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Re: Semantics of WSDL vs. semantics of service

From: Kunal Verma <verma@cs.uga.edu>
Date: Thu, 16 Mar 2006 11:26:52 -0500
Message-ID: <8f9ef0aa0603160826q21ae216eu3e6b1e468fd08c5c@mail.gmail.com>
To: public-sws-ig@w3.org
Cc: xshi@GEO.WVU.edu


I read your paper and saw the WSDL files posted in your message. I was
not able to understand your point with respect to semantics or ease of
use. Others have already replied about your notion of semantics, so
this message pertains to your claim that your approach is easier to

See comments inline.

>  <<GeocodingConversionServiceDescription.xml>>
> Carine, Bijan, colleagues,
> I read those recent messages under this thread, and want to reply to all of
> them in this email. I hope we can discuss relevant issues rationally.
> Fact 1: many service providers provide the same kind of service in different
> ways. Address geocoding is a typical example. All service providers share
> the same service semantics: if the requester sends an address to provider,
> then provider will return latitude and longitude of the input address back
> to requester.
> Fact 2: requesters don't care about how provider process their request but
> just want to get an answer.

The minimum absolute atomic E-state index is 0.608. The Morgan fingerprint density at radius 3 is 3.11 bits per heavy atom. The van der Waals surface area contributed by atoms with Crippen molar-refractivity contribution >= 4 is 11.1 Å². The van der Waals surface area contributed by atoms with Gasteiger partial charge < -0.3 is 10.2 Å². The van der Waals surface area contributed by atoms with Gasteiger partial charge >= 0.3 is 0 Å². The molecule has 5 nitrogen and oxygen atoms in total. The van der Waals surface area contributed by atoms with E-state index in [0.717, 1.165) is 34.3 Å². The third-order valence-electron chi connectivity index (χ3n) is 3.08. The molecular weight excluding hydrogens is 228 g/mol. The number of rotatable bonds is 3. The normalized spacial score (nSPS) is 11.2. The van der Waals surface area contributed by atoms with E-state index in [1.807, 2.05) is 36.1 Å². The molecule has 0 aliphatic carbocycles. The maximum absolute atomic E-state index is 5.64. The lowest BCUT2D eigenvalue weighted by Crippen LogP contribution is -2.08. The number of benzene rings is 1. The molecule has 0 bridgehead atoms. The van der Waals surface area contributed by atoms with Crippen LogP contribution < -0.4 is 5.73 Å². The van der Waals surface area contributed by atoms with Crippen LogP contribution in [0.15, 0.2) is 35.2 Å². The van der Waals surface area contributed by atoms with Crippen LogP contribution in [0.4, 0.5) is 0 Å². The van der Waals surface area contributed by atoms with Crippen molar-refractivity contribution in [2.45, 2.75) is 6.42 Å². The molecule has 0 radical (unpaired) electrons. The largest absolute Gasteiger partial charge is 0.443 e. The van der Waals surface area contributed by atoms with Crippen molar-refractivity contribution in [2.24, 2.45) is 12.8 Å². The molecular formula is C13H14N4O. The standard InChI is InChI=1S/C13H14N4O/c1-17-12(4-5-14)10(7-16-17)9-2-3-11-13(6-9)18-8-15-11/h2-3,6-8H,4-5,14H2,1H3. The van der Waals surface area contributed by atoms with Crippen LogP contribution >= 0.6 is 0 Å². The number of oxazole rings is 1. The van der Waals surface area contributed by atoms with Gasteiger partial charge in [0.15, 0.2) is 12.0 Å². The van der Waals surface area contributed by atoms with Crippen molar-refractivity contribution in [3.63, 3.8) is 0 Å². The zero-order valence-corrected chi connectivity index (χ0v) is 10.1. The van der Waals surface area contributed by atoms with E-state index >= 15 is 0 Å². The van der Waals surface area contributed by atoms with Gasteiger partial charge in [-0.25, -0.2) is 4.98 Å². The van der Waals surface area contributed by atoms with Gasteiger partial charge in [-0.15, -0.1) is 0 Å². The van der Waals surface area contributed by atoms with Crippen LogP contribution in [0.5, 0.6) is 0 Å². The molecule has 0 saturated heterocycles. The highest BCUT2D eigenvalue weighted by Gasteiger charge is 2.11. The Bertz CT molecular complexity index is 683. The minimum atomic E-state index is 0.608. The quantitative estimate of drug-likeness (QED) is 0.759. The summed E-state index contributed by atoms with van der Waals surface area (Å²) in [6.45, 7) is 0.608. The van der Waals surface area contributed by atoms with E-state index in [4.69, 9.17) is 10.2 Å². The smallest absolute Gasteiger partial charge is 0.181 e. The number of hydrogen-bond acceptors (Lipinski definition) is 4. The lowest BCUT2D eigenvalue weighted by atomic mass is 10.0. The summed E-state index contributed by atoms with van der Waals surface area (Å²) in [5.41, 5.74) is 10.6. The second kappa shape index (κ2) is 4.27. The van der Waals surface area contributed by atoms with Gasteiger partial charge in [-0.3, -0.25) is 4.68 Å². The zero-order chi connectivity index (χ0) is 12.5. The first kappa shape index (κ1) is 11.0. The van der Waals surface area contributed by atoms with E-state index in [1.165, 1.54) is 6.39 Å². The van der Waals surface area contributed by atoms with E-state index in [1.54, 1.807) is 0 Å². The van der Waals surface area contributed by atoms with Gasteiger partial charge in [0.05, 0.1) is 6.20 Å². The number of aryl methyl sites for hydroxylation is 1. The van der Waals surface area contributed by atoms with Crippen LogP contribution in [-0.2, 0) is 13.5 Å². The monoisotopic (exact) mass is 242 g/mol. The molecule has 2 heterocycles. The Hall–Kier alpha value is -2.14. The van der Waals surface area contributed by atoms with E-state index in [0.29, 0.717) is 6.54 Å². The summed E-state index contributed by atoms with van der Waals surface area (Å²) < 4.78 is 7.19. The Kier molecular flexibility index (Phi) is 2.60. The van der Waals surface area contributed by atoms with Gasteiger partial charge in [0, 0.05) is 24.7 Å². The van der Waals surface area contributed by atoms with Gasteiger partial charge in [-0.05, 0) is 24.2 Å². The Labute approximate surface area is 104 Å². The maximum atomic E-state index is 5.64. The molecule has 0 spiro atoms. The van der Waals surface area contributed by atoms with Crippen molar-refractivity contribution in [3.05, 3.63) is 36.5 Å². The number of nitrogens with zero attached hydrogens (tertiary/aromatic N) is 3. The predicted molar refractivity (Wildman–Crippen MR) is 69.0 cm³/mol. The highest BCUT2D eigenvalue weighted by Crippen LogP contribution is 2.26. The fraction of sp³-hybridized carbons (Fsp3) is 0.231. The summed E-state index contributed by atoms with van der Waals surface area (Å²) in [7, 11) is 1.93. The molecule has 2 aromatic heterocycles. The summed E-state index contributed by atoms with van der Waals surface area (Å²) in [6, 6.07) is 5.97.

> Fact 3: different service providers can create the same service in different
> ways, either by SOAP/WSDL or REST, with different business logics. For
> example, ESRI, geocoder.us, google maps, etc.
> Based on such facts, can we draw conclusion that service semantics are
> neutral and independent from the service development framework and process?
> By targeting at the address geocoding Web services which can be identified
> in the WSDL documents listed below,
> http://www.arcwebservices.com/services/v2006/AddressFinder.wsdl
> http://arcweb.esri.com/services/v2/AddressFinder.wsdl
> I wonder if Bijan can tell us which elements in these WSDL documents are
> worthy to have semantic annotations or pointers (internal or external) and
> which ones are not? Supposed, as Bijan said, we can create a rich service
> description document with detailed content about the service, then why do we
> need to associate such rich semantic description document with WSDL? We can
> invoke the service directly over HTTP based on such rich service
> description.
> It seems Bijan does not believe that I can use the same service request to